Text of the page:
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fills his life with perfect, never-changing pleasures. When these qualities are expressed in a
woman, he cannot help but view them in the same, objective manner. This seems to be a direct
result of Lord Henry’s influence- Dorian becomes extremely detached and egotistical, only
considering how Sibyl benefits his own life. Sibyl, to Dorian, is only a thing to admire from a
distance and appreciate as a work of art.
Sibyl and Dorian meet behind the stage one night after a performance, and Dorian
proposes to her. To his delight, Sibyl accepts, and Dorian rushes to tell Lord Henry of the good
news. The two men visit the theatre that night, Dorian anxious to show off his new fiancée. To
his dismay, Sibyl’s performance is abysmal, and he is disgusted that she would perform so
poorly. Sibyl tries to explain that she was distracted by love, yet he retorts “You are ill, I
suppose. When you are ill you shouldn’t act. You make yourself ridiculous. My friends were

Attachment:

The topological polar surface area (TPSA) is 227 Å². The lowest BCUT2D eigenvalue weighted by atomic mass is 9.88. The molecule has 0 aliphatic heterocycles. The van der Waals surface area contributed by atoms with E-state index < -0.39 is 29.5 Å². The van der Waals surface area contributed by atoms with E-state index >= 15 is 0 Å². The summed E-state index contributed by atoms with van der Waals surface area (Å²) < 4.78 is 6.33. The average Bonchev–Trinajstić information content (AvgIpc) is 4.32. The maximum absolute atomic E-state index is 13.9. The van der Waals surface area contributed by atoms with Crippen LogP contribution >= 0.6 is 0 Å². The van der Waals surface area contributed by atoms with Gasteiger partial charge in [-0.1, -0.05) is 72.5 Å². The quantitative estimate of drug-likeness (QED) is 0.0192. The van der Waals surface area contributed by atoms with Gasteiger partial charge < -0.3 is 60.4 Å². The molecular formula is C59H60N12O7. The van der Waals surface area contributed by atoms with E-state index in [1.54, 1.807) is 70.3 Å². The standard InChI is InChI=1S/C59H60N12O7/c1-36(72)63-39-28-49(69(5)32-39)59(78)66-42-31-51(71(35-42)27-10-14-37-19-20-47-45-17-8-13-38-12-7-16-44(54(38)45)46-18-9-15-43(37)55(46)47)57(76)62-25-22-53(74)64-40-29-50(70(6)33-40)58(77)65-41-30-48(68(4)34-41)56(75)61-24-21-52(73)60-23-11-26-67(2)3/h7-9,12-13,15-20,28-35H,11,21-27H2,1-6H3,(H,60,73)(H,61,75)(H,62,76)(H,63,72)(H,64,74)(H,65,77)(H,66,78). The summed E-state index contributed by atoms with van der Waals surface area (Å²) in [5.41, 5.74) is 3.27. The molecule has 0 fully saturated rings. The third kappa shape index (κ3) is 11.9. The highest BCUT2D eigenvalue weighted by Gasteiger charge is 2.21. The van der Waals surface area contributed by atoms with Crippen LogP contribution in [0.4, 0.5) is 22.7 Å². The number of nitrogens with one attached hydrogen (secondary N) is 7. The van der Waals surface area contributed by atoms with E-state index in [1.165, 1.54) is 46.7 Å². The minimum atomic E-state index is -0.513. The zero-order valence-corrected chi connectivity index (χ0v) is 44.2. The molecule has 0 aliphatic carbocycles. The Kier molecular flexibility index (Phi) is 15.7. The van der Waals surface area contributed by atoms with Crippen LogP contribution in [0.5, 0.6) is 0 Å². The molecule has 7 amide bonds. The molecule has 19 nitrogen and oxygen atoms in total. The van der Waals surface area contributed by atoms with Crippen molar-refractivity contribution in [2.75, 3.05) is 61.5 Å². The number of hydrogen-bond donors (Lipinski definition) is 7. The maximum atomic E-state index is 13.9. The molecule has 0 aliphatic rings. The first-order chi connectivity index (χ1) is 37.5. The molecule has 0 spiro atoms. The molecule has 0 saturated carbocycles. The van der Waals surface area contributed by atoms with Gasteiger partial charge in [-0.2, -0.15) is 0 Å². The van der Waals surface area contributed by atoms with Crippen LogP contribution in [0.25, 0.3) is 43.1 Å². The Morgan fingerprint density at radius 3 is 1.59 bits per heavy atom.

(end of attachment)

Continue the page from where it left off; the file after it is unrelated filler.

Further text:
bored. I was bored” (Wilde 83). Dorian, exasperated that Sibyl is not reacting, continues “You
have killed my love. You used to stir my imagination. Now you don’t even stir my curiosity.
You simply produce no effect. [...] Without your art, you are nothing” (Wilde 84).​ ​This mindset
becomes worryingly recurring in the novel- Dorian simply does not empathize, or even consider,
the effects of his actions on others. Dorian leaves the room, completely stoic, and leaves Sibyl to
weep on her own. The next day, Lord Henry visits him in his parlor with the news that Sibyl has
committed suicide. Before Dorian can react further, Lord Henry tells him that the situation is
nothing more than a dramatic Greek tragedy. He opts to disconnect the events from reality,
instead convincing Dorian that he has lived a brilliant work of fiction. This behavior serves as a
turning point in the novel- it becomes clear that there is no way in which Dorian can redeem
himself from his sins. Dorian is quick to accept Lord Henry’s shallow explanation, as it allows